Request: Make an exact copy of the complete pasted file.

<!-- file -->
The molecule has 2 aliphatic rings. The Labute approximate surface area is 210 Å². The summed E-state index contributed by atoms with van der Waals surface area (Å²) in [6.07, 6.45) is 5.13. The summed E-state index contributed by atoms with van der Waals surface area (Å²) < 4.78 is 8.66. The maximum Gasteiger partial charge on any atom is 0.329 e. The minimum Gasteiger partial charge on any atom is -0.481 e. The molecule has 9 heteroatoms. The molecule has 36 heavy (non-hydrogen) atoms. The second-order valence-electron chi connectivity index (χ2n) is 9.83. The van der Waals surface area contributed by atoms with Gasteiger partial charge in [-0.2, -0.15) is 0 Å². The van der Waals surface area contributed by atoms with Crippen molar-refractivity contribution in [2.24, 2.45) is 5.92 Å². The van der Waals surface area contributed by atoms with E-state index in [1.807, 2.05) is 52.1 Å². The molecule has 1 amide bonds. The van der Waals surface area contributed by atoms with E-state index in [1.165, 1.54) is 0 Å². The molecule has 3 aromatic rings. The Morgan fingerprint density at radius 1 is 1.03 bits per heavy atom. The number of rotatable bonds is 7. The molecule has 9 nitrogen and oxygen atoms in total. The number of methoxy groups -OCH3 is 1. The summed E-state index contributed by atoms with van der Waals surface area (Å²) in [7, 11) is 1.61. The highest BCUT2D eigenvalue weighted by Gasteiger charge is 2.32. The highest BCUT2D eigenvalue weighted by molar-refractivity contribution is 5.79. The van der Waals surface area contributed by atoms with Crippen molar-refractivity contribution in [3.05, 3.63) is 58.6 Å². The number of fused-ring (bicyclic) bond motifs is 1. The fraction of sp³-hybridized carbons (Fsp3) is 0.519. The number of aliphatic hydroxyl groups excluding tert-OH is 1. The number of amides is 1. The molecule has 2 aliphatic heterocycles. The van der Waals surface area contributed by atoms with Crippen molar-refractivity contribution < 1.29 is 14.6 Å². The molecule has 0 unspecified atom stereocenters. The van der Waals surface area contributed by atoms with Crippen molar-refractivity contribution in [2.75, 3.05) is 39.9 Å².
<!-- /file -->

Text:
The molecule has 2 aliphatic rings. The Labute approximate surface area is 210 Å². The summed E-state index contributed by atoms with van der Waals surface area (Å²) in [6.07, 6.45) is 5.13. The summed E-state index contributed by atoms with van der Waals surface area (Å²) < 4.78 is 8.66. The maximum Gasteiger partial charge on any atom is 0.329 e. The minimum Gasteiger partial charge on any atom is -0.481 e. The molecule has 9 heteroatoms. The molecule has 36 heavy (non-hydrogen) atoms. The second-order valence-electron chi connectivity index (χ2n) is 9.83. The van der Waals surface area contributed by atoms with Gasteiger partial charge in [-0.2, -0.15) is 0 Å². The van der Waals surface area contributed by atoms with Crippen molar-refractivity contribution in [2.24, 2.45) is 5.92 Å². The van der Waals surface area contributed by atoms with E-state index in [1.807, 2.05) is 52.1 Å². The molecule has 1 amide bonds. The van der Waals surface area contributed by atoms with E-state index in [1.165, 1.54) is 0 Å². The molecule has 3 aromatic rings. The Morgan fingerprint density at radius 1 is 1.03 bits per heavy atom. The number of rotatable bonds is 7. The molecule has 9 nitrogen and oxygen atoms in total. The number of methoxy groups -OCH3 is 1. The summed E-state index contributed by atoms with van der Waals surface area (Å²) in [7, 11) is 1.61. The highest BCUT2D eigenvalue weighted by Gasteiger charge is 2.32. The highest BCUT2D eigenvalue weighted by molar-refractivity contribution is 5.79. The van der Waals surface area contributed by atoms with Crippen molar-refractivity contribution in [3.05, 3.63) is 58.6 Å². The number of fused-ring (bicyclic) bond motifs is 1. The fraction of sp³-hybridized carbons (Fsp3) is 0.519. The number of aliphatic hydroxyl groups excluding tert-OH is 1. The number of amides is 1. The molecule has 2 aliphatic heterocycles. The van der Waals surface area contributed by atoms with Crippen molar-refractivity contribution < 1.29 is 14.6 Å². The molecule has 0 unspecified atom stereocenters. The van der Waals surface area contributed by atoms with Crippen molar-refractivity contribution in [2.75, 3.05) is 39.9 Å².